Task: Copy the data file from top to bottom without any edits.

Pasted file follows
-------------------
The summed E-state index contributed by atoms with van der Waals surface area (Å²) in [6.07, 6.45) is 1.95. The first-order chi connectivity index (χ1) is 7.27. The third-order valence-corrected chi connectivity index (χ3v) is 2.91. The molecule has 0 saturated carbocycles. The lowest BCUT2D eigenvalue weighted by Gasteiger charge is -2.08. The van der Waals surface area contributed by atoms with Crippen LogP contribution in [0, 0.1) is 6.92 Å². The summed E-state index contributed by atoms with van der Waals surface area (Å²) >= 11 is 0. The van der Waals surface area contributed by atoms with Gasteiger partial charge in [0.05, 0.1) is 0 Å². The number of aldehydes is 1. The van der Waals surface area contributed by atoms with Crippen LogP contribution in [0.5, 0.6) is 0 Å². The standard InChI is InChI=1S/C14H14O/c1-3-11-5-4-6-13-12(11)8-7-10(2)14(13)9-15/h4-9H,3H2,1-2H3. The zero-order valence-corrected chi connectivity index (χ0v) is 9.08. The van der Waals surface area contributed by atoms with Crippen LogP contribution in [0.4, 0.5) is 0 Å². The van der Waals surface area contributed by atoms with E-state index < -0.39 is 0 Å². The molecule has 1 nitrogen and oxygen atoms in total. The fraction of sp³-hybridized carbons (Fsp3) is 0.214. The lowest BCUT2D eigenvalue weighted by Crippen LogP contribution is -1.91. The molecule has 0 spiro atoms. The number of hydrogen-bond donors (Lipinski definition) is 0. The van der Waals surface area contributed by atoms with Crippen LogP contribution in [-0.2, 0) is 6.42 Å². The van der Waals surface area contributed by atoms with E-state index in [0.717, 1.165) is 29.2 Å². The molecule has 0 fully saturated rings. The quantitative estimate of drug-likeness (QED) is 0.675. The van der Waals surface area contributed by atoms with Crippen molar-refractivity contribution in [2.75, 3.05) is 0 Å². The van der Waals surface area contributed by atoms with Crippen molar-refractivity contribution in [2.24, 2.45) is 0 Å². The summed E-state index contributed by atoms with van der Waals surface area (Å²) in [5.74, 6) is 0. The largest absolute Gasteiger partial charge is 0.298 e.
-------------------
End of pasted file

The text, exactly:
The summed E-state index contributed by atoms with van der Waals surface area (Å²) in [6.07, 6.45) is 1.95. The first-order chi connectivity index (χ1) is 7.27. The third-order valence-corrected chi connectivity index (χ3v) is 2.91. The molecule has 0 saturated carbocycles. The lowest BCUT2D eigenvalue weighted by Gasteiger charge is -2.08. The van der Waals surface area contributed by atoms with Crippen LogP contribution in [0, 0.1) is 6.92 Å². The summed E-state index contributed by atoms with van der Waals surface area (Å²) >= 11 is 0. The van der Waals surface area contributed by atoms with Gasteiger partial charge in [0.05, 0.1) is 0 Å². The number of aldehydes is 1. The van der Waals surface area contributed by atoms with Crippen LogP contribution in [0.5, 0.6) is 0 Å². The standard InChI is InChI=1S/C14H14O/c1-3-11-5-4-6-13-12(11)8-7-10(2)14(13)9-15/h4-9H,3H2,1-2H3. The zero-order valence-corrected chi connectivity index (χ0v) is 9.08. The van der Waals surface area contributed by atoms with Crippen LogP contribution in [0.4, 0.5) is 0 Å². The van der Waals surface area contributed by atoms with E-state index < -0.39 is 0 Å². The molecule has 1 nitrogen and oxygen atoms in total. The fraction of sp³-hybridized carbons (Fsp3) is 0.214. The lowest BCUT2D eigenvalue weighted by Crippen LogP contribution is -1.91. The molecule has 0 spiro atoms. The number of hydrogen-bond donors (Lipinski definition) is 0. The van der Waals surface area contributed by atoms with Crippen LogP contribution in [-0.2, 0) is 6.42 Å². The van der Waals surface area contributed by atoms with E-state index in [0.717, 1.165) is 29.2 Å². The molecule has 0 fully saturated rings. The quantitative estimate of drug-likeness (QED) is 0.675. The van der Waals surface area contributed by atoms with Crippen molar-refractivity contribution in [2.75, 3.05) is 0 Å². The van der Waals surface area contributed by atoms with Crippen molar-refractivity contribution in [2.24, 2.45) is 0 Å². The summed E-state index contributed by atoms with van der Waals surface area (Å²) in [5.74, 6) is 0. The largest absolute Gasteiger partial charge is 0.298 e.